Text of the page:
Zimbabwe's premier airport to undergo Chinese-funded facelift
Zimbabwe's main airport is set to undergo a major facelift to be funded by China as part of the government's efforts to transform the facility into a regional aviation hub.
Zimbabwean President Emmerson Mnangagwa on Monday commissioned the construction at the Robert Gabriel Mugabe International Airport by China Jiangsu International at a cost of 153 million U.S. dollars.
The upgrading and expansion work will be carried out in three years to modernize the airport and boost its annual passenger handling capacity to 6 million from the current 2.5 million.
The airport expansion is China Jiangsu's second airport development project in Zimbabwe in two years after it completed the upgrading of Victoria Falls International Airport in 2016, which trebled the airport's annual passenger handling capacity to 1.5 million.
Mnangagwa thanked the Chinese government for expediting release of the 153-million-dollar loan facility by China's Exim Bank for the airport expansion.
He stressed his government's commitment to the development of modern infrastructure to enable the economy to industrialize.
"The commencement of this project soon after the commitment by China in April to avail funding is clear testimony of the nature and potential of rapid development and pragmatic cooperation between our two countries under the all encompassing, comprehensive, strategic partnership and cooperation status which we promoted in April when I visited China," Mnangagwa said.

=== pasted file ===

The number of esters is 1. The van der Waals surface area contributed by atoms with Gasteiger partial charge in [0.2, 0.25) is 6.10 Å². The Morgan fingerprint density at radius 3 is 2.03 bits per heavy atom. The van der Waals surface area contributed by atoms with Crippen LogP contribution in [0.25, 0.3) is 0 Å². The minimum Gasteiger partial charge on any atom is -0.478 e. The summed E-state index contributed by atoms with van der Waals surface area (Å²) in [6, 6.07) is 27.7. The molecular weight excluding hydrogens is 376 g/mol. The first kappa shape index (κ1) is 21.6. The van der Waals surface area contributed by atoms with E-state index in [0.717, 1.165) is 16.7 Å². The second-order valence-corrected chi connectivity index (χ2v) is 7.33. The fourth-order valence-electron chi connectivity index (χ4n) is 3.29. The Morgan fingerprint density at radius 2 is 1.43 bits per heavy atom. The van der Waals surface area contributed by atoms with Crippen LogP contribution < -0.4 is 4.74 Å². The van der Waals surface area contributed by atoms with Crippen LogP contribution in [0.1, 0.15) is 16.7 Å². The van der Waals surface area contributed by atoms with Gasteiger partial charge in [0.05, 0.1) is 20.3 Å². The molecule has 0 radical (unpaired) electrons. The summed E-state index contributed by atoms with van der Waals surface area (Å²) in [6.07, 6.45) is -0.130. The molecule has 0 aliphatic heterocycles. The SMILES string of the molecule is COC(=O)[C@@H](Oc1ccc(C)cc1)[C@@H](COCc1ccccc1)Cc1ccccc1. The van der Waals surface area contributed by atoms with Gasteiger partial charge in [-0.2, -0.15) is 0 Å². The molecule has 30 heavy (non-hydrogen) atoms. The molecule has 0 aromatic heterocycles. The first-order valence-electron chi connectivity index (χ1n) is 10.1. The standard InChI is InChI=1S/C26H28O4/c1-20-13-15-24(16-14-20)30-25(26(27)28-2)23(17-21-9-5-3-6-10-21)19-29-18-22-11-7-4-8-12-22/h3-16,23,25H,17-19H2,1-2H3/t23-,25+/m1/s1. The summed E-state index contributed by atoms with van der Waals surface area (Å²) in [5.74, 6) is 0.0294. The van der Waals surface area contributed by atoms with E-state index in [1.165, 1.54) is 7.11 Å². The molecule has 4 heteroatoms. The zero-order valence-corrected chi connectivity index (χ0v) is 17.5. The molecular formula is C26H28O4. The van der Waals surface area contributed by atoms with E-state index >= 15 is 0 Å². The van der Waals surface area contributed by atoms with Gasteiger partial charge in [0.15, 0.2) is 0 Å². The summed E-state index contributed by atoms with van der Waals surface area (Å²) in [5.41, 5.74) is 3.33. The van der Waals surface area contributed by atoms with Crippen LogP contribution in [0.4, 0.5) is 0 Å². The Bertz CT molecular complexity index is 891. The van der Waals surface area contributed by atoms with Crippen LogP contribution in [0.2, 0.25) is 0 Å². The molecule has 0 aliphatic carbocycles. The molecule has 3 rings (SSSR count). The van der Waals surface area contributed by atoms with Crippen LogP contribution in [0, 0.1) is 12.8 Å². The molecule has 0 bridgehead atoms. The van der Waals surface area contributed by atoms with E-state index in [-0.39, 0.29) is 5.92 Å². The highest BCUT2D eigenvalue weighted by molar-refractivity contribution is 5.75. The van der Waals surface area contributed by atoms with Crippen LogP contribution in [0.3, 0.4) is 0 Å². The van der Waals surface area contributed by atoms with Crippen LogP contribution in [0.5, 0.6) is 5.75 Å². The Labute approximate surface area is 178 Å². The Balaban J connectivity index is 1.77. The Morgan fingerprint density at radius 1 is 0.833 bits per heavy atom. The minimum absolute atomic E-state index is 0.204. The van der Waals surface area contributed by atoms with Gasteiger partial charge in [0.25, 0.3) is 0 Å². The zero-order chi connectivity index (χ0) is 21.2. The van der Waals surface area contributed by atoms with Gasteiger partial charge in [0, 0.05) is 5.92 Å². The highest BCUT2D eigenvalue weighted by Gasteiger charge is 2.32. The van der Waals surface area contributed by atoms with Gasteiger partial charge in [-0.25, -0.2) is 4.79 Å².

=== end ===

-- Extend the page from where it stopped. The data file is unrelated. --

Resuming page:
"We are indeed most grateful for the support we continue to receive from China in our quest to leapfrog our economic development."
Chinese ambassador Huang Ping said the airport upgrading will include expansion of the international terminal building and aprons, installation of four new air bridges, a secondary radar system, the airfield ground lighting system, the communication systems and construction of a VVIP pavilion and new satellite fire station.
The upgrade is expected to see more international airlines opening routes into Harare and a corresponding increase in tourist arrivals.
The airport, which has one of the longest runways in Africa, was last upgraded in 2001.
"Once completed, Robert Gabriel Mugabe International Airport will have an additional capacity, connectivity and increased resilience to handle another 3.5 million passengers with much improved service, making the airport a promising contender in the competition for the much-coveted regional aviation hub status in southern Africa and better serve as a huge impetus to its social-economic development," Huang said.